We want St. Francis Farm to be a safe and welcoming place where everyone is able to ask for help, learn skills, share gifts, and be heard. We respect other people, including those who are very different from ourselves. We do not insult other people, and we do not proselytize.
We want St. Francis Farm to be a place where Core Members, guests, and neighbors can experience community, friendship, listening, and closeness without the complications that can come from unwanted sexual advances or from people’s conflicting senses of sexual ethics. For these reasons St. Francis Farm is not a place for casual sexual encounters outside a long-term committed relationship.
We want St. Francis Farm to be a safe place for Core Members, guests, or neighbors who are recovering from addiction. We encourage people to slow down and experience the richness in the natural world, in their fellow human beings, and in themselves without mind-altering substances.  

The legal structure:
In 2003 St. Francis Farm officially became a 501(c)(3) charitable organization. We have a Board of Directors.   Day-to-day decisions are made by Core Members who live and work at the farm, but the final responsibility for the organization and the property rests with the Board. For more about how the structure works, see

The timeframe:

I’m hoping to start conversations with prospective new community members as soon as may be.  Visits to the farm should begin in May when the weather is reliably cooperative and the Board will have finished working out the stages by which new members can join.

The person posting this:
I’m Joanna, the person who intends to stay here at the farm long-term if this turns out to be possible.  I’m a 38-year-old farmer, writer, and (I think) fairly openminded Christian Quaker.

The end:

Congratulations to anyone who’s read this far. Please let me know if you have any questions.
Some details not covered here can be found on our Foundation for Intentional Community listing,
I tried to include pictures but they wouldn't load. Our site and the FIC listing do include a fair number of photos.

8 months ago
I have a nearly 16-year-old asparagus bed which is, to all outward appearances, thriving.  But Rodales publications and Extension websites say that asparagus beds can last 10-20 yeas,or up to 20 years.  That's all they say about it--I don't see anything about whether they fade out slowly, or stop producing suddenly, or whether there is any way to renew them. I'm trying to figure out whether I need to start a new asparagus bed in another part of the garden. If any of you have grown asparagus over a long period of time I'd be glad to hear about your experiences.

Background info: In 2002 I planted 25 crowns of asparagus--I think they were Jersey Knight, but in the confusion of our first year on the land I mislaid the records--in a 50-foot-long trench in the middle of my garden. (The native soil here is basically sand and stone; we've been pouring compost into the garden for the last sixteen years.)  Production ramped up slowly and seems to have held about level for the last ten=plus years, with some fluctuations which I ascribed to weather. We're running drup irrigation on it (I just learned this winter that I should stop watering in September. Oh well...) In fall I cut and remove the ferns (because we have a lot of asparagus beetles) and put on 1-2" of compost (which stays there) and another 6"or so of hay and/or leaves (which come off in spring.) I've seen no signs of disease, though the beetles are persistent. I also side-dress with compost after the harvest ends in late June or early July.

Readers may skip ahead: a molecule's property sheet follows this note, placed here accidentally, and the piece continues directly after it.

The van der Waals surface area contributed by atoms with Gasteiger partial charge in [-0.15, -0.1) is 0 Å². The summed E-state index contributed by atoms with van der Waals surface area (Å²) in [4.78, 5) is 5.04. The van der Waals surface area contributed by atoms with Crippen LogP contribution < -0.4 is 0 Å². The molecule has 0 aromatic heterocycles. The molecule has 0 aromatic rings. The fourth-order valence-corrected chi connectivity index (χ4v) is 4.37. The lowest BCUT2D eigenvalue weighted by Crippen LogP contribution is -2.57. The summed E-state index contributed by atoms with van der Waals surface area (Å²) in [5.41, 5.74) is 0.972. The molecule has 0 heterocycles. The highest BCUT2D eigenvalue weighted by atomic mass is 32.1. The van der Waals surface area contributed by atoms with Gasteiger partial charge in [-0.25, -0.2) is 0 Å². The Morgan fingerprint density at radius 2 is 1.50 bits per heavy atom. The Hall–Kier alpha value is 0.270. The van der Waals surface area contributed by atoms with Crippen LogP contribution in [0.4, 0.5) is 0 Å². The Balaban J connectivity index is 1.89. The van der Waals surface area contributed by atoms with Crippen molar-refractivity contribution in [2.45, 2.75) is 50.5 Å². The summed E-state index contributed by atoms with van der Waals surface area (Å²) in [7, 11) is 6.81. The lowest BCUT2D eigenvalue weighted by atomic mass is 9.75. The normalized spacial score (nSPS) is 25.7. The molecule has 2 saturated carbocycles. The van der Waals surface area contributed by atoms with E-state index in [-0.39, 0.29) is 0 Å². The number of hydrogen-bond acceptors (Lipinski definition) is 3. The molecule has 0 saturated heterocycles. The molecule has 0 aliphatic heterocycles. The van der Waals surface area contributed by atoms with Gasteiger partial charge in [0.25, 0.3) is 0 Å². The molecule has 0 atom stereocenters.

(In case this doesn't just appear in my signature, I am in zone 4/5, upstate NY near Lake Ontario, where the weather fluctuations,both of moisture and temperature, are extreme and getting more so.)
2 years ago
I'm trying to start sweet potato slips for the first time--hoping to grow some roots for me to eat and lots of vine for my rabbits to eat (I'm in zone 5, upstate NY).

I have one sweet potato half in water and another in soil which have sprouted. The water-sprouted potato has had sprouts for 3 weeks or so; they leaves are a nice lush green but they're very slow growing--the longest sprout is about 4 in.long with 5 leaves, most are shorter. (The air temp is around 60, which I know is cooler than optimal; started these in a warm place over the fridge but moved them for more light when the leaves came out.) White roots are growing, not out of the sprouts, but out of the lower end of the potato which is in the water. I've seen articles saying to twist shoots off at 5-6" long at which point some of them will have roots...I do see little raised nodes on the underside of some stems and I don't know if those would root if put in soil or water.

Should I wait and see if the sprouts grow longer? Should I plant the whole sprouted half in a chunk so as not to lose the roots? Twist the shoots off anyway and maybe plant the rooted spud end separately? Any advice would be greatly appreciated.
3 years ago
Last time we raised hatchery chicks we didn't use a heat lamp. We did keep the brooder box indoors, where the temps were probably in the 60s. During the day we put a milk jug filled with hot water from the tap into the brooder box, and we hung fleece flaps over it so they could snuggle between the fleece and the water-bottle. At night we put in a smaller cardboard box, insulated with mylar and fleece, with an insulated central compartment holding a metal maple-syrup tin which we filled with boiling water before going to bed. Heat-wise this worked fine; the chicks feathered out fast and were ready to move outside (it was APril in upstate NY--nights got below freezing) at 3 weeks old. (We still gave them a hot-water bottle at night for a while.) Our big mistake was leaving the inner corners square--two chicks got squashed into sharp corners and died. After we rounded the corners we stopped losing chicks.
3 years ago